9 votes

Does Rust belong in the Linux kernel?

12 comments

  1. mtset
    Link
    I'm not even sure what the argument is here. DeVault's actual argument begins with: Yet, in the subsequent paragraphs, this is poorly argued. Indeed, I would say that Rust's better handling of...

    I'm not even sure what the argument is here. DeVault's actual argument begins with:

    One could espouse about Cargo, generics, whatever, but these concerns matter relatively little to kernel hackers.

    Yet, in the subsequent paragraphs, this is poorly argued. Indeed, I would say that Rust's better handling of enums and unions is sufficient to prove its superiority to C for kernel work on general, though I agree that just being incrementally better than C is not enough to be included in the world's most convoluted C codebase.

    The question then becomes: what advantages can Rust bring to the kernel? Based on what I’ve seen, these essentially break down to two points:

    1. Memory safety
    2. Trendiness

    This is just straight up bullshit, because he's now arguing against his own point in the previously quoted span. Obviously "Cargo, generics, whatever" (in fact, ADTs, better stack unwinding support, more explicit intmath handling, and yes, very powerful generics) are worth it to at least some kernel hackers, including Linus, so why is "trendiness" the only thing he can think of other than memory safety?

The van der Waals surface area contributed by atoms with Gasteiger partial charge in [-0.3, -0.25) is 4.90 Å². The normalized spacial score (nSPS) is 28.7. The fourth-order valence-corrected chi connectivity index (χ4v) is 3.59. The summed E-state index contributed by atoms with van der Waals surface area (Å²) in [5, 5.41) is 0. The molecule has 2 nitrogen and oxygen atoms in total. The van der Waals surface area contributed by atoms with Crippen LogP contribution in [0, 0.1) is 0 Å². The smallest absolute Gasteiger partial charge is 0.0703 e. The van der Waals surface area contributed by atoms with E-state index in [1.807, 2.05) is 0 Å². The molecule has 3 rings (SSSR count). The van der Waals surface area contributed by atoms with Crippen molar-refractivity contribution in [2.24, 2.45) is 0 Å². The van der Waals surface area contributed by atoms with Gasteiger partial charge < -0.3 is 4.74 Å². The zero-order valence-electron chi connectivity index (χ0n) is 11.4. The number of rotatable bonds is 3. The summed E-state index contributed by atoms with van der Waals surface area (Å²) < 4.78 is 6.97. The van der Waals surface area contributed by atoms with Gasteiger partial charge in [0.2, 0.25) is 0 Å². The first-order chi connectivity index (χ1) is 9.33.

DeVault's first paragraph was correct:

    I am known to be a bit of a polemic when it comes to Rust. I will be forthright with the fact that I don’t particularly care for Rust, and that my public criticisms of it might set up many readers with a reluctance to endure yet another Rust Hot Take from my blog.

    This is an unserious post and unless you enjoy flamewars I suggest you skip it.

    20 votes
  2. [10]
    Macil
    (edited )
    Link
    This quote is so funny to me. There are possibly some unspecified parts of Linux somewhere that are well-designed enough to not face memory safety issues? The idea that it's hard to name them and...

    I will offer this quote from an unnamed kernel hacker, though:

    There are possibly some well-designed and written parts which have not suffered a memory safety issue in many years. It’s insulting to present this as an improvement over what was achieved by those doing all this hard work.

    This quote is so funny to me. There are possibly some unspecified parts of Linux somewhere that are well-designed enough to not face memory safety issues? The idea that it's hard to name them and that it took hard work is a big part of the problem. It doesn't take hard work to keep Rust code memory safe or to check if it is. New parts of the codebase can skip this hard work if they're written in Rust. It's also much easier to check if future changes to Rust code are safe than to check future changes to C code.

    And then it's funny that this is all the text the article spends on talking about memory safety, and instead the article veers off into criticizing Rust's trendiness. He tries to paint Rust as a totally arbitrary language choice and fashion.